If you have been convicted of a more serious criminal offence such as Aggravated Assault, your permanent residence status may be stripped and you could be deported. A conviction for a less serious offense such as Simple Assault could mean that your ongoing citizenship application is put on hold, delayed, or even denied. If you have not been convicted, but were charged, you probably still have a Criminal Record (see What is a Criminal Record). Although having a criminal record without having a conviction on it is less serious, it could still adversely affect your citizenship application.

What are the potential Consequences of having Assault on my Criminal Record?

The consequences vary greatly depending on the specifics of your offence and your record. If you have a record despite not having a conviction, it is less likely that your record will impact you negatively. However, there still may be consequences. For example if your charge of Assault has been Withdrawn or you have been Discharged, this may still show up on your Criminal Record search. If your employer finds out about your charge, they may in some cases terminate your employment, but can only do so if they provide you with a severance package and notice period. However, your employer could only find out if they did a search, and you are generally not required to disclose to them any ongoing charges, unless they pertain to your line of work or if your employment contract stipulates it.

A previous charge (without a conviction) might also hinder your travel plans. However, this is not very common, especially if your charge was for a less serious offence, such as Simple Assault, instead of a more serious offense like Aggravated Assault. If you are travelling to the US, the law there only prohibits entry for people who have a conviction for a crime of moral turpitude. For assault-related offences, this does not include Simple Assault, but does include the more serious assault offences. Although US law states that only those with a conviction will be denied entry, there have been a few cases of people with non-conviction records being prohibited from entering.

If your criminal record is for a conviction of Assault, the consequences are more serious. If you are a permanent or temporary resident with ongoing immigration applications, your application will be put on hold. In the more serious cases, you may even be deported. This is more common in cases where there is a conviction for a serious offence, like Aggravated Assault, and the offender is a temporary resident.

A conviction may also cause you to lose your job. In many cases, an employer will still not be able to fire you without a severance package, but in the more grave cases, they may be able to terminate you without any pay.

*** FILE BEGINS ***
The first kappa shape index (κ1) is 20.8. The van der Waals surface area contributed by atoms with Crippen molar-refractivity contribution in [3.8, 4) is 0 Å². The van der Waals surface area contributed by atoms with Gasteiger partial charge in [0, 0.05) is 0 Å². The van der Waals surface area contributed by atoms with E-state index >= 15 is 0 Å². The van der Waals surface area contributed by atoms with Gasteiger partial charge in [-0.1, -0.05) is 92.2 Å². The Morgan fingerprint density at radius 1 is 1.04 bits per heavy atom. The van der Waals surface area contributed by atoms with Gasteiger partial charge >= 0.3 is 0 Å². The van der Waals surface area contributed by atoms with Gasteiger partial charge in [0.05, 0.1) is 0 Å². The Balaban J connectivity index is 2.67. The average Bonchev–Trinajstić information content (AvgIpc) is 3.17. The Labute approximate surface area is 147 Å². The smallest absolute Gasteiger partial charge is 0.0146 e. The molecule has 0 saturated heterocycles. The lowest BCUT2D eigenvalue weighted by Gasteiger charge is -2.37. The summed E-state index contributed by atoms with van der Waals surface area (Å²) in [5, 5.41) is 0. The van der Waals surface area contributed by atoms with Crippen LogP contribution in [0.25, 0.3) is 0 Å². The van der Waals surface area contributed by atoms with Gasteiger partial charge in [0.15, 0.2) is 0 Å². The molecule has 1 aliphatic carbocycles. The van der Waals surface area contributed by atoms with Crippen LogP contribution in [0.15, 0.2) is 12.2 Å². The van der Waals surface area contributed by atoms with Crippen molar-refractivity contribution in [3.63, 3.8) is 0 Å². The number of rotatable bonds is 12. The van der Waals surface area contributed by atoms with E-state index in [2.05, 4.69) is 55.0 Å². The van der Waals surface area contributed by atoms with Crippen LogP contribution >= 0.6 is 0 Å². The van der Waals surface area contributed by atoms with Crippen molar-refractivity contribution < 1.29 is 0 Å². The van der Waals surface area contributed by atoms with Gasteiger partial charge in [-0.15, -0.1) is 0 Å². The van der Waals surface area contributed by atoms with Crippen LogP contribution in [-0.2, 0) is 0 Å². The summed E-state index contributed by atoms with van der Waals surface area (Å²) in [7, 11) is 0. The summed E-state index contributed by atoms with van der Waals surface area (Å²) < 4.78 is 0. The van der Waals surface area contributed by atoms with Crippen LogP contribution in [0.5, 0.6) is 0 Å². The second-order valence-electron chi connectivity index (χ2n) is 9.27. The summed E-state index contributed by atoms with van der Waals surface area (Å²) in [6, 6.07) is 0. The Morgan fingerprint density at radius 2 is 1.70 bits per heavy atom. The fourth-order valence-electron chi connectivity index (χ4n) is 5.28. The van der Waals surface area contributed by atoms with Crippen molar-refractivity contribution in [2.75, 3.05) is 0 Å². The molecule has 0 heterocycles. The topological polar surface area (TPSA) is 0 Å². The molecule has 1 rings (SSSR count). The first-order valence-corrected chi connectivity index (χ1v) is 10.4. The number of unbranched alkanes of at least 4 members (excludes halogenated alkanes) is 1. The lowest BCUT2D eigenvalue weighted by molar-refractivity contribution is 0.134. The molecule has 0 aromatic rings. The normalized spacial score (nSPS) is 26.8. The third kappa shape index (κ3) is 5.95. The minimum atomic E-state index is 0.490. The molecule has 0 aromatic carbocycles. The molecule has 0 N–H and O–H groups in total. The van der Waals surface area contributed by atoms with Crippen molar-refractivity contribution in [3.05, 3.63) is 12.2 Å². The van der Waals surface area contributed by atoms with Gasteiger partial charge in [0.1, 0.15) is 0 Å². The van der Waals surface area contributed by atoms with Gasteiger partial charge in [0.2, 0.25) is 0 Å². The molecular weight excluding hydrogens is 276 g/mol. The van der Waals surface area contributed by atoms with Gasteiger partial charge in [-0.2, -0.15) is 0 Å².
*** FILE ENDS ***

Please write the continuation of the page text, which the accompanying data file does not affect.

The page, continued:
Lastly, a conviction for an assault offence more serious than Simple Assault will prevent you from travelling to the US and many other countries, especially the UK, Australia, and the EU.

The best thing to do if you have a conviction for Assault is to begin taking steps to assure you have the best possible chance to obtain a Record Suspension. See below for more information on Record Suspensions.

What is a Pardon/Record Suspension?

A Record Suspension, formerly known as a Pardon, allows a person who has been convicted of an offense, has served their sentence, and demonstrated that they have been a law-abiding citizen for a number of years, to have their Criminal Record be kept separate and apart from other Criminal Records. You can only apply for a record suspension 5 years after the completion of your sentence for a summary conviction offense, and 10 years after the completion of a sentence for an indictable offense (which includes all assault-related offenses).

A person who has obtained a Record Suspension does not have to live with many of the consequences of having a Criminal Record. Under Canada’s Human Rights Code, discrimination on the basis of a Criminal Record for which a Pardon has been granted is prohibited. For example, when seeking employment, your potential employer can only ask you if you have any convictions for which you do not have a Pardon; not for a conviction for which you do have a pardon. Therefore, it is a lot easier to find employment once you have a Record Suspension.

In terms of immigration applications, a permanent resident with a Record Suspension cannot be deemed inadmissible to Canada for the conviction relating to the Record Suspension. Obtaining a pardon would allow you to begin or continue with your immigration application.